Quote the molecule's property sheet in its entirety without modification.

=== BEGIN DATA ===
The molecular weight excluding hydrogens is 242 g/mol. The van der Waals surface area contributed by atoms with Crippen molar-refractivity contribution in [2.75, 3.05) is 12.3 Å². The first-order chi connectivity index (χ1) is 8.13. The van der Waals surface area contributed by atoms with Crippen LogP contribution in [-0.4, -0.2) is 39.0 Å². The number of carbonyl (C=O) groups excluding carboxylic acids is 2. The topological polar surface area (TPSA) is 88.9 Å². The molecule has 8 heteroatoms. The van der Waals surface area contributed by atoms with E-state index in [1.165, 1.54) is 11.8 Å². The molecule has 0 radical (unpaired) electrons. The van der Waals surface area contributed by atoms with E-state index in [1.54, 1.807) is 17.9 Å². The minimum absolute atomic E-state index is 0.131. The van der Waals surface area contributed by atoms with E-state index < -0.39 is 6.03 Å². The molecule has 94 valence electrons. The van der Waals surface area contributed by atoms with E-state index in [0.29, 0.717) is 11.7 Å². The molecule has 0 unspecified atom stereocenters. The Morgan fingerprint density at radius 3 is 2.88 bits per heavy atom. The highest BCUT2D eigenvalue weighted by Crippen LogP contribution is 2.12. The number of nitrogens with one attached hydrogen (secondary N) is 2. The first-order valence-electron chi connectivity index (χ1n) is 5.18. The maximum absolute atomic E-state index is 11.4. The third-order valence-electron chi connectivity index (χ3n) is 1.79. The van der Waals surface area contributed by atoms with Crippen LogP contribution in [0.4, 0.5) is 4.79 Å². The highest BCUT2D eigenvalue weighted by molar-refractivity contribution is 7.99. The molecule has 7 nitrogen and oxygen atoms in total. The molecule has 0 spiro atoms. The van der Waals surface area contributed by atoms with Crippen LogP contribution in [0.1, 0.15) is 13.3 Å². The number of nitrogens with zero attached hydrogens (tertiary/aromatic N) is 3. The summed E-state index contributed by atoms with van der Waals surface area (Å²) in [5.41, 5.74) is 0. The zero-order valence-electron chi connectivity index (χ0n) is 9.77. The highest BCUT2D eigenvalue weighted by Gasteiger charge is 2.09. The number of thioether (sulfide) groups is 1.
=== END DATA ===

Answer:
The molecular weight excluding hydrogens is 242 g/mol. The van der Waals surface area contributed by atoms with Crippen molar-refractivity contribution in [2.75, 3.05) is 12.3 Å². The first-order chi connectivity index (χ1) is 8.13. The van der Waals surface area contributed by atoms with Crippen LogP contribution in [-0.4, -0.2) is 39.0 Å². The number of carbonyl (C=O) groups excluding carboxylic acids is 2. The topological polar surface area (TPSA) is 88.9 Å². The molecule has 8 heteroatoms. The van der Waals surface area contributed by atoms with E-state index in [1.165, 1.54) is 11.8 Å². The molecule has 0 radical (unpaired) electrons. The van der Waals surface area contributed by atoms with E-state index in [1.54, 1.807) is 17.9 Å². The minimum absolute atomic E-state index is 0.131. The van der Waals surface area contributed by atoms with E-state index < -0.39 is 6.03 Å². The molecule has 94 valence electrons. The van der Waals surface area contributed by atoms with E-state index in [0.29, 0.717) is 11.7 Å². The molecule has 0 unspecified atom stereocenters. The Morgan fingerprint density at radius 3 is 2.88 bits per heavy atom. The highest BCUT2D eigenvalue weighted by Crippen LogP contribution is 2.12. The number of nitrogens with one attached hydrogen (secondary N) is 2. The first-order valence-electron chi connectivity index (χ1n) is 5.18. The maximum absolute atomic E-state index is 11.4. The third-order valence-electron chi connectivity index (χ3n) is 1.79. The van der Waals surface area contributed by atoms with Crippen LogP contribution in [0.4, 0.5) is 4.79 Å². The highest BCUT2D eigenvalue weighted by molar-refractivity contribution is 7.99. The molecule has 7 nitrogen and oxygen atoms in total. The molecule has 0 spiro atoms. The van der Waals surface area contributed by atoms with Crippen LogP contribution in [0.1, 0.15) is 13.3 Å². The number of nitrogens with zero attached hydrogens (tertiary/aromatic N) is 3. The summed E-state index contributed by atoms with van der Waals surface area (Å²) in [5.41, 5.74) is 0. The zero-order valence-electron chi connectivity index (χ0n) is 9.77. The highest BCUT2D eigenvalue weighted by Gasteiger charge is 2.09. The number of thioether (sulfide) groups is 1.